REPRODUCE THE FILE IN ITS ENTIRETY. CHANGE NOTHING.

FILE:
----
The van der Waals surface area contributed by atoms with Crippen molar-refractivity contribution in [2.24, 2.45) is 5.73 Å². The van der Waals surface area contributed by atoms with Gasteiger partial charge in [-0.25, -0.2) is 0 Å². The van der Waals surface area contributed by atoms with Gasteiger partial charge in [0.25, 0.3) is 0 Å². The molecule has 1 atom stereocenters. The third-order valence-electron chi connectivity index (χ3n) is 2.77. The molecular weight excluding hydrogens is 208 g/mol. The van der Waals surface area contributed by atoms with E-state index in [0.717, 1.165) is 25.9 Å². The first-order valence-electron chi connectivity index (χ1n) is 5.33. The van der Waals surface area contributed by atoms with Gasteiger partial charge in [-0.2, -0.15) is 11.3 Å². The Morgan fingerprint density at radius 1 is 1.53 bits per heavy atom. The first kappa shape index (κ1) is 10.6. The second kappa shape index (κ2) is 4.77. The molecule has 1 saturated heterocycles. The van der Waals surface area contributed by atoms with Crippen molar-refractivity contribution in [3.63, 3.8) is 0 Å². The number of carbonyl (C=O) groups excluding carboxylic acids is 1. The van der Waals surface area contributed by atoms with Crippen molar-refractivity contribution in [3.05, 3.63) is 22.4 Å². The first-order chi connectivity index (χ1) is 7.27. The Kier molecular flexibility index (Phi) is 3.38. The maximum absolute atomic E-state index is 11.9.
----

The van der Waals surface area contributed by atoms with Crippen molar-refractivity contribution in [2.24, 2.45) is 5.73 Å². The van der Waals surface area contributed by atoms with Gasteiger partial charge in [-0.25, -0.2) is 0 Å². The van der Waals surface area contributed by atoms with Gasteiger partial charge in [0.25, 0.3) is 0 Å². The molecule has 1 atom stereocenters. The third-order valence-electron chi connectivity index (χ3n) is 2.77. The molecular weight excluding hydrogens is 208 g/mol. The van der Waals surface area contributed by atoms with E-state index in [0.717, 1.165) is 25.9 Å². The first-order valence-electron chi connectivity index (χ1n) is 5.33. The van der Waals surface area contributed by atoms with Gasteiger partial charge in [-0.2, -0.15) is 11.3 Å². The Morgan fingerprint density at radius 1 is 1.53 bits per heavy atom. The first kappa shape index (κ1) is 10.6. The second kappa shape index (κ2) is 4.77. The molecule has 1 saturated heterocycles. The van der Waals surface area contributed by atoms with Crippen molar-refractivity contribution in [3.63, 3.8) is 0 Å². The number of carbonyl (C=O) groups excluding carboxylic acids is 1. The van der Waals surface area contributed by atoms with Crippen molar-refractivity contribution in [3.05, 3.63) is 22.4 Å². The first-order chi connectivity index (χ1) is 7.27. The Kier molecular flexibility index (Phi) is 3.38. The maximum absolute atomic E-state index is 11.9.